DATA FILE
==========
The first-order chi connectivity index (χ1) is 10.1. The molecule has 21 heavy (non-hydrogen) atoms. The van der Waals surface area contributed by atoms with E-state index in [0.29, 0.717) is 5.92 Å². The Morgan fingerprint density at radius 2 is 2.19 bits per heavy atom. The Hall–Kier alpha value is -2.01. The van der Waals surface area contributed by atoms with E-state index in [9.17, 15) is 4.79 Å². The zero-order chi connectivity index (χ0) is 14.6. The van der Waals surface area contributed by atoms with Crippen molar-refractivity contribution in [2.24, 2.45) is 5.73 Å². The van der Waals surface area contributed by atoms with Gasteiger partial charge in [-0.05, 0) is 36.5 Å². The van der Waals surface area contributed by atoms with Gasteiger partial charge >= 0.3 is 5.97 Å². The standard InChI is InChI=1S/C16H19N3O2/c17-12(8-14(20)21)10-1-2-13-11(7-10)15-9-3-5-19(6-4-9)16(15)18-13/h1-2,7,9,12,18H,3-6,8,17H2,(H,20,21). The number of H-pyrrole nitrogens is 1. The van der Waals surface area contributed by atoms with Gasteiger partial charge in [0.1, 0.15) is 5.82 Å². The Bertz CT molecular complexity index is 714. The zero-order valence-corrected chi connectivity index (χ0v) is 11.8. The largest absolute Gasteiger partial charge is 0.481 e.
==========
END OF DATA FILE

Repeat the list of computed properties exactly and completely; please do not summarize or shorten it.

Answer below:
The first-order chi connectivity index (χ1) is 10.1. The molecule has 21 heavy (non-hydrogen) atoms. The van der Waals surface area contributed by atoms with E-state index in [0.29, 0.717) is 5.92 Å². The Morgan fingerprint density at radius 2 is 2.19 bits per heavy atom. The Hall–Kier alpha value is -2.01. The van der Waals surface area contributed by atoms with E-state index in [9.17, 15) is 4.79 Å². The zero-order chi connectivity index (χ0) is 14.6. The van der Waals surface area contributed by atoms with Crippen molar-refractivity contribution in [2.24, 2.45) is 5.73 Å². The van der Waals surface area contributed by atoms with Gasteiger partial charge in [-0.05, 0) is 36.5 Å². The van der Waals surface area contributed by atoms with Gasteiger partial charge >= 0.3 is 5.97 Å². The standard InChI is InChI=1S/C16H19N3O2/c17-12(8-14(20)21)10-1-2-13-11(7-10)15-9-3-5-19(6-4-9)16(15)18-13/h1-2,7,9,12,18H,3-6,8,17H2,(H,20,21). The number of H-pyrrole nitrogens is 1. The van der Waals surface area contributed by atoms with Gasteiger partial charge in [0.1, 0.15) is 5.82 Å². The Bertz CT molecular complexity index is 714. The zero-order valence-corrected chi connectivity index (χ0v) is 11.8. The largest absolute Gasteiger partial charge is 0.481 e.